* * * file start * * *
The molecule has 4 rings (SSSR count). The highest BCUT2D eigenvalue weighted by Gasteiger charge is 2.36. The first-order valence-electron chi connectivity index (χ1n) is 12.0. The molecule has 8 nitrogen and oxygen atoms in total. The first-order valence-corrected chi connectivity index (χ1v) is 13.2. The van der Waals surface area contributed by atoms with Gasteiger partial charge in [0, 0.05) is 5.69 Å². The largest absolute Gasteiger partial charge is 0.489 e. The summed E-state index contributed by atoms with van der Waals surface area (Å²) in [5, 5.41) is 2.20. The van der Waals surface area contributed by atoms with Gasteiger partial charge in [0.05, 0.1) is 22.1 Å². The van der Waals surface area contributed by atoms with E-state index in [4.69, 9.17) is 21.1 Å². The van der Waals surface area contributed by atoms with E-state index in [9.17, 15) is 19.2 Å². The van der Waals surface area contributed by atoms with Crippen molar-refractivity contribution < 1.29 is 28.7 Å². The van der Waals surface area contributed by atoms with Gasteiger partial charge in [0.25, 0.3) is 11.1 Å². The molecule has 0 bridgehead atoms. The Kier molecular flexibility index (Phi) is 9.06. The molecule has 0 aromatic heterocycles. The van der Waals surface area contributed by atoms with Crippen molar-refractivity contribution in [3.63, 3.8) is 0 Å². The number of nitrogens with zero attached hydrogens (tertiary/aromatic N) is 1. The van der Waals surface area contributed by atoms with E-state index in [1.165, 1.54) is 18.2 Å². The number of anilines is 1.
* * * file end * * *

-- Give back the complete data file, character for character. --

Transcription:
The molecule has 4 rings (SSSR count). The highest BCUT2D eigenvalue weighted by Gasteiger charge is 2.36. The first-order valence-electron chi connectivity index (χ1n) is 12.0. The molecule has 8 nitrogen and oxygen atoms in total. The first-order valence-corrected chi connectivity index (χ1v) is 13.2. The van der Waals surface area contributed by atoms with Gasteiger partial charge in [0, 0.05) is 5.69 Å². The largest absolute Gasteiger partial charge is 0.489 e. The summed E-state index contributed by atoms with van der Waals surface area (Å²) in [5, 5.41) is 2.20. The van der Waals surface area contributed by atoms with Gasteiger partial charge in [0.05, 0.1) is 22.1 Å². The van der Waals surface area contributed by atoms with E-state index in [4.69, 9.17) is 21.1 Å². The van der Waals surface area contributed by atoms with E-state index in [9.17, 15) is 19.2 Å². The van der Waals surface area contributed by atoms with Crippen molar-refractivity contribution < 1.29 is 28.7 Å². The van der Waals surface area contributed by atoms with Gasteiger partial charge in [0.25, 0.3) is 11.1 Å². The molecule has 0 bridgehead atoms. The Kier molecular flexibility index (Phi) is 9.06. The molecule has 0 aromatic heterocycles. The van der Waals surface area contributed by atoms with Crippen molar-refractivity contribution in [3.63, 3.8) is 0 Å². The number of nitrogens with zero attached hydrogens (tertiary/aromatic N) is 1. The van der Waals surface area contributed by atoms with E-state index in [1.165, 1.54) is 18.2 Å². The number of anilines is 1.